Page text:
“Force Majeure” and the Doctrine of Frustration – Theory v. Reality
Since the World Health Organization declared COVID-19 a pandemic on March 11, 2020, countless businesses have closed to comply with governmental restrictions. Leases are still in place, commercial properties are still operating (at low to zero occupancy), but landlords and tenants are scrambling to survive the “temporary apocalypse.” Some tenants have declared they cannot pay rent, some landlords have offered or accepted rent deferrals, and courts across the country are only welcoming litigants with significant disputes requiring urgent attention. It is not very likely that bickering landlords and tenants will make it onto a hearing list.
“Force Majeure” (FM) is a French term that, translated literally, means superior strength. However, in legal matters, the term has essentially no meaning if it is not defined. It is widely appreciated that FM is a reference to unforeseeable circumstances interfering with a contracting party’s ability to perform their side of the contract.
The trouble is, there is no such thing as “the law of Force Majeure.” Yes, you read that right. There is no general law stating that contracting parties are excused from performing their obligations when unforeseeable events interfere with performance. This is why there are FM clauses in contracts. These clauses typically state that certain contractual obligations can be postponed when an event of FM occurs. There is some case law about how those clauses are to be applied; the rulings vary with the wording of the clauses and the events themselves.
The events described by a FM clause usually include wars, natural disasters, “Acts of God,” labour shortages and strikes, among others. Often there is a catch-all phrase along the lines of, “or anything else beyond the reasonable control of the party so delayed.”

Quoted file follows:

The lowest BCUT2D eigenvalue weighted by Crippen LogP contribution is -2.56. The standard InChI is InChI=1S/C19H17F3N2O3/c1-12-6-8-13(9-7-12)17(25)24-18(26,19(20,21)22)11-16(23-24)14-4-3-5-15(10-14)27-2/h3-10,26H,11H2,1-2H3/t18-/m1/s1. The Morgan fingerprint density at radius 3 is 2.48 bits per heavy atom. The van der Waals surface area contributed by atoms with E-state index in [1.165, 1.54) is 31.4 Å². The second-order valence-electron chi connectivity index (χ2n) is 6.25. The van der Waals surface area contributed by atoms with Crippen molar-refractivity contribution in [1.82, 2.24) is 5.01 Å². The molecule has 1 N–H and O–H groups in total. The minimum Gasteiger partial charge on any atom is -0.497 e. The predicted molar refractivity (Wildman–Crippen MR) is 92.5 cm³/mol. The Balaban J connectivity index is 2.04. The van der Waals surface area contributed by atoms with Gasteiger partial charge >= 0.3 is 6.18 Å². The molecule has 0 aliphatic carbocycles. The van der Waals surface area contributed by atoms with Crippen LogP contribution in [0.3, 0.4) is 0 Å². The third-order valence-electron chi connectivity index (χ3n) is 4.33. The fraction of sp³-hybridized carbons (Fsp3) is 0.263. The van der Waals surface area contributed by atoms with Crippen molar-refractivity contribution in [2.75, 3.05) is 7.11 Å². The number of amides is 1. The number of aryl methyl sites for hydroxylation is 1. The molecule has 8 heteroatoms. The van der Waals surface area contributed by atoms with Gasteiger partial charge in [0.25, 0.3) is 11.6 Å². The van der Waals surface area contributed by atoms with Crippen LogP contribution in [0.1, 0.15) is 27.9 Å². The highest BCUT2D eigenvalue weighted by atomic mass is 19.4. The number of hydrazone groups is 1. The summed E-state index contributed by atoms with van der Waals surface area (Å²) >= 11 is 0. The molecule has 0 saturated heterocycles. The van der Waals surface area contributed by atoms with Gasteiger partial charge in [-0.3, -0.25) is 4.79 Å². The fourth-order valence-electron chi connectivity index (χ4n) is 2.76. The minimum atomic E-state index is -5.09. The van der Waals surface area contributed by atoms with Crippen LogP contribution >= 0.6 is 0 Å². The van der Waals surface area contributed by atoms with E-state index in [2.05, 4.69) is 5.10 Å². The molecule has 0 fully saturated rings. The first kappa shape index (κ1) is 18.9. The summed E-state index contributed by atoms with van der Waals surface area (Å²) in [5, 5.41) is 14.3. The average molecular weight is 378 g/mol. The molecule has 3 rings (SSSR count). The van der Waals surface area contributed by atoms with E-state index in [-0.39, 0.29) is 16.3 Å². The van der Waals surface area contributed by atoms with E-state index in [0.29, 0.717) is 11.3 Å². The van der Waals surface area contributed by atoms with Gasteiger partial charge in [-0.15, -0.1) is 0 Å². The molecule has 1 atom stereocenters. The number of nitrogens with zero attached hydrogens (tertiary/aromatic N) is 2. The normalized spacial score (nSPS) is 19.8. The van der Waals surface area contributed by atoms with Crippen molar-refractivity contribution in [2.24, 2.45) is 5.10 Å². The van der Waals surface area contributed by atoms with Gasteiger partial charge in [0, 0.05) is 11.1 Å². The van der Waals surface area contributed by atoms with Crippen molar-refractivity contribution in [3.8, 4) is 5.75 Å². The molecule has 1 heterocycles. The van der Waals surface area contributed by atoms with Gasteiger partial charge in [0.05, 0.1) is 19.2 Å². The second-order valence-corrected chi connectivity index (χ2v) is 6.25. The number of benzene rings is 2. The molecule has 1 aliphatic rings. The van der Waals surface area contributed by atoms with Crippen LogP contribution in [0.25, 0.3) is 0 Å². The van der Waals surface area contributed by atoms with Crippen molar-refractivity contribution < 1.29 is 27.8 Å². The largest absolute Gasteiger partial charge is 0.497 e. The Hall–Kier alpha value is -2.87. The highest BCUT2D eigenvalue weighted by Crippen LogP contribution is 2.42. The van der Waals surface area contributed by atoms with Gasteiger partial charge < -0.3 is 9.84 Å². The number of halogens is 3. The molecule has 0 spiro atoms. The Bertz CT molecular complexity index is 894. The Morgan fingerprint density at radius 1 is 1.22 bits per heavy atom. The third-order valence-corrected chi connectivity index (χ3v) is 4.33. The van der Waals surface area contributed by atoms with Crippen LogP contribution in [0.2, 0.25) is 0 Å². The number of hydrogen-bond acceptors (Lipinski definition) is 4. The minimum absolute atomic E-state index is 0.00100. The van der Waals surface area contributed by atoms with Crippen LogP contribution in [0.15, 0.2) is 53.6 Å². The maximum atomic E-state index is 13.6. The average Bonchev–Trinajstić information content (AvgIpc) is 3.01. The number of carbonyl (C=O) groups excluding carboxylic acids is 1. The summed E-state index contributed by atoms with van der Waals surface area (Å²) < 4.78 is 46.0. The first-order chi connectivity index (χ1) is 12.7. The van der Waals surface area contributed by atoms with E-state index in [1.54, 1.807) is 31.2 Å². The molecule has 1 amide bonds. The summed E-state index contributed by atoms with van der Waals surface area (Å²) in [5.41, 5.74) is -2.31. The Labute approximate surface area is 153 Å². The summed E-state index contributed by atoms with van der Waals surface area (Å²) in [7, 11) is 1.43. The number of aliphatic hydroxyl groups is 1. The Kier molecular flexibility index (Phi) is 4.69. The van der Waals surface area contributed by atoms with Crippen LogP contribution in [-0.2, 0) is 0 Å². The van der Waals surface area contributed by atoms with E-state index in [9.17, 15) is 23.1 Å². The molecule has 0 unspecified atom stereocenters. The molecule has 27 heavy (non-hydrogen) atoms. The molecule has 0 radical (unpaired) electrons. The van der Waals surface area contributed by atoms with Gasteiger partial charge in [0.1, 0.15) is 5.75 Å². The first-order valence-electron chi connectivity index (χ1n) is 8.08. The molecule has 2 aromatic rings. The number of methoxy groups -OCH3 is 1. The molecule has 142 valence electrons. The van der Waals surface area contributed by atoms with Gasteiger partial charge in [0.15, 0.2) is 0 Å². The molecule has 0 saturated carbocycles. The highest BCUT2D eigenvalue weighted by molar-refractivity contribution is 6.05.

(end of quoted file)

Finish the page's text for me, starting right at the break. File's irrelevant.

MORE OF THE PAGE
The important thing is to read the clause.
If a lease includes a FM clause, the specific wording of it will govern, although there are some cases that help us to analyse how FM clauses might be applied. Most FM clauses in leases allow a postponement of non-financial obligations for a time equivalent to the period of delay, but that payment of rent is never excused.
Some leases adopt a more modern vernacular. “Unavoidable Delay” is used, instead of employing the term “Force Majeure.” Either way, what matters is: (1) the meaning given to the term (whether FM or UD) and (2) what the clause states about how FM/UD will be applied. (If a particular term of the lease states that a party’s obligation is “subject to FM/UD” without defining FM/UD, it’s unclear what that means.)
Many leases only state that FM/UD postpones the delayed party’s obligation to perform an affected covenant for the period of the delay but do not state that periods (such as Fixturing Periods, conditional periods and cure periods) do not start or continue to run, or will be extended, to correspond with the duration of a FM/UD event. Just because there is an FM/UD clause in a lease does not mean that every possible aspect of COVID-19 impacts is addressed by the clause.
The Doctrine of Frustration